MOULDING AND CASTING PIG IRON, ETC. log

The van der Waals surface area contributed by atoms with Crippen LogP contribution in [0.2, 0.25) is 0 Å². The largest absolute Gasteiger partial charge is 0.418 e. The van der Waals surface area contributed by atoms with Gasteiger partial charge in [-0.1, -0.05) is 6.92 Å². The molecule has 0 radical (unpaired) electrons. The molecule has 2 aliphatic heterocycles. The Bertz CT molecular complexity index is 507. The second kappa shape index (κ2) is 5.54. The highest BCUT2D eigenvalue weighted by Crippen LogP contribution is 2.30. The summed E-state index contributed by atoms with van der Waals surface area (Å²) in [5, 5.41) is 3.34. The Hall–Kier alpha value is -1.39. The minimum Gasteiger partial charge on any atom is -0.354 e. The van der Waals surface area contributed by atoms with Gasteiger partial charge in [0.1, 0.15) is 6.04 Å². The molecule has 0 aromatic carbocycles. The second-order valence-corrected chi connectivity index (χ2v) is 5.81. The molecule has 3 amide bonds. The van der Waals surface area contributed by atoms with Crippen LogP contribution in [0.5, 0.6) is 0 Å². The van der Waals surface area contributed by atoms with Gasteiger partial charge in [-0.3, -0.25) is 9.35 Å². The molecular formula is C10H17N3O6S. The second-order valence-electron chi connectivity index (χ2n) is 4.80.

ter,'1 as shown at Fig. 30, and in the hands of the man at the left in Fig. 34, is then quickly placed with pressure so as to be bedded into the main runner, as seen at B, Fig. 24. A few moments before this is done a man with a ravel, as seen at Fig. 34, pulls away the mound of sand, closing the connection from the " iron runner " to the " sow," as seen at C and D, Fig. 24, also at E, Fig. 29, to make an opening, as seen at F, Fig. 24. The top level of the pig beds should be below the level of the bottom of the main runner in order that all the metal may be drained from the main runner; and, again, the pig beds should not be too far below the level of the bottom of the main runner, as this would cause the metal to rush from the main runner to the sow with a force very liable to cut up the sand where the metal would strike the bottom • level, or wash away the cores between the pigs. The distance sought for is about that shown in the cuts, Figs. 28 and 29. If the moulder would consider trying to make a mould with what is generally termed a medium grade of bank sand, having the life pretty well burned out of it, he would then be in a position to understand how easily a rush of metal could cut ' up a pig bed of moulds, and the necessity for having certain conditions prevail, even if it is only 'f pigs '' that are being moulded and cast. As the metal flows down the runner, much of the sand floats with the iron; but as pigs are not finished, or condemned, if they are a little rough on their surface from dross or sand, there are no serious objections as long as it is not sufficient to impede its passage to the pigs. At H, Fig. 29, is seen the " ravel'1 as it is placed in the sand ready to make an opening to admitt it struckat the regular notch. It is often surprising how rapidly, as about 75 per cent of the heat generated from the solid fuel is utilized. This is attained where one ton of coke will produce one ton of iron; and Sir........................ 2,720 "